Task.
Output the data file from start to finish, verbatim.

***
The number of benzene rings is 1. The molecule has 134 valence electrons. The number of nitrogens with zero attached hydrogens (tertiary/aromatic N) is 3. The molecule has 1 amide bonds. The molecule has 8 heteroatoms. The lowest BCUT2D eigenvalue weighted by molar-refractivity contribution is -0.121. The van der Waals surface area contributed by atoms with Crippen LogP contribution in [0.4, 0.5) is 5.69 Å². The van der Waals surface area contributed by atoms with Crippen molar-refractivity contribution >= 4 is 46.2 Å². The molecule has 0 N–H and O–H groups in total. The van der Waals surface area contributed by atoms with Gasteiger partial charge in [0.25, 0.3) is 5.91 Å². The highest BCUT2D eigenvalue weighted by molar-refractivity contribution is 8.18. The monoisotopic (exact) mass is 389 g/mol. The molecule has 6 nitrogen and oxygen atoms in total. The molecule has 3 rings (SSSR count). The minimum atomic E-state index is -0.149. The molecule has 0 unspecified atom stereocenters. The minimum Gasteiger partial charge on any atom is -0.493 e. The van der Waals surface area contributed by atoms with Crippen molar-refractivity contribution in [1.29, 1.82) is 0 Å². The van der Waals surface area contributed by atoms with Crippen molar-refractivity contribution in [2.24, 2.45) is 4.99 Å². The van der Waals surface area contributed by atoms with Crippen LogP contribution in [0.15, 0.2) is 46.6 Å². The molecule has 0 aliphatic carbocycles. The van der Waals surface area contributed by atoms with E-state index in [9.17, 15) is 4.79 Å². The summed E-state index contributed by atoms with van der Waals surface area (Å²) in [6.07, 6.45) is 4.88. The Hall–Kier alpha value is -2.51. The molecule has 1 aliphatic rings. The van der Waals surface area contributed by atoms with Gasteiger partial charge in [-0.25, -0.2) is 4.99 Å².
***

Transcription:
The number of benzene rings is 1. The molecule has 134 valence electrons. The number of nitrogens with zero attached hydrogens (tertiary/aromatic N) is 3. The molecule has 1 amide bonds. The molecule has 8 heteroatoms. The lowest BCUT2D eigenvalue weighted by molar-refractivity contribution is -0.121. The van der Waals surface area contributed by atoms with Crippen LogP contribution in [0.4, 0.5) is 5.69 Å². The van der Waals surface area contributed by atoms with Crippen molar-refractivity contribution >= 4 is 46.2 Å². The molecule has 0 N–H and O–H groups in total. The van der Waals surface area contributed by atoms with Gasteiger partial charge in [0.25, 0.3) is 5.91 Å². The highest BCUT2D eigenvalue weighted by molar-refractivity contribution is 8.18. The monoisotopic (exact) mass is 389 g/mol. The molecule has 6 nitrogen and oxygen atoms in total. The molecule has 3 rings (SSSR count). The minimum atomic E-state index is -0.149. The molecule has 0 unspecified atom stereocenters. The minimum Gasteiger partial charge on any atom is -0.493 e. The van der Waals surface area contributed by atoms with Crippen molar-refractivity contribution in [1.29, 1.82) is 0 Å². The van der Waals surface area contributed by atoms with Crippen molar-refractivity contribution in [2.24, 2.45) is 4.99 Å². The van der Waals surface area contributed by atoms with Crippen LogP contribution in [0.15, 0.2) is 46.6 Å². The molecule has 0 aliphatic carbocycles. The van der Waals surface area contributed by atoms with E-state index in [9.17, 15) is 4.79 Å². The summed E-state index contributed by atoms with van der Waals surface area (Å²) in [6.07, 6.45) is 4.88. The Hall–Kier alpha value is -2.51. The molecule has 1 aliphatic rings. The van der Waals surface area contributed by atoms with Gasteiger partial charge in [-0.25, -0.2) is 4.99 Å².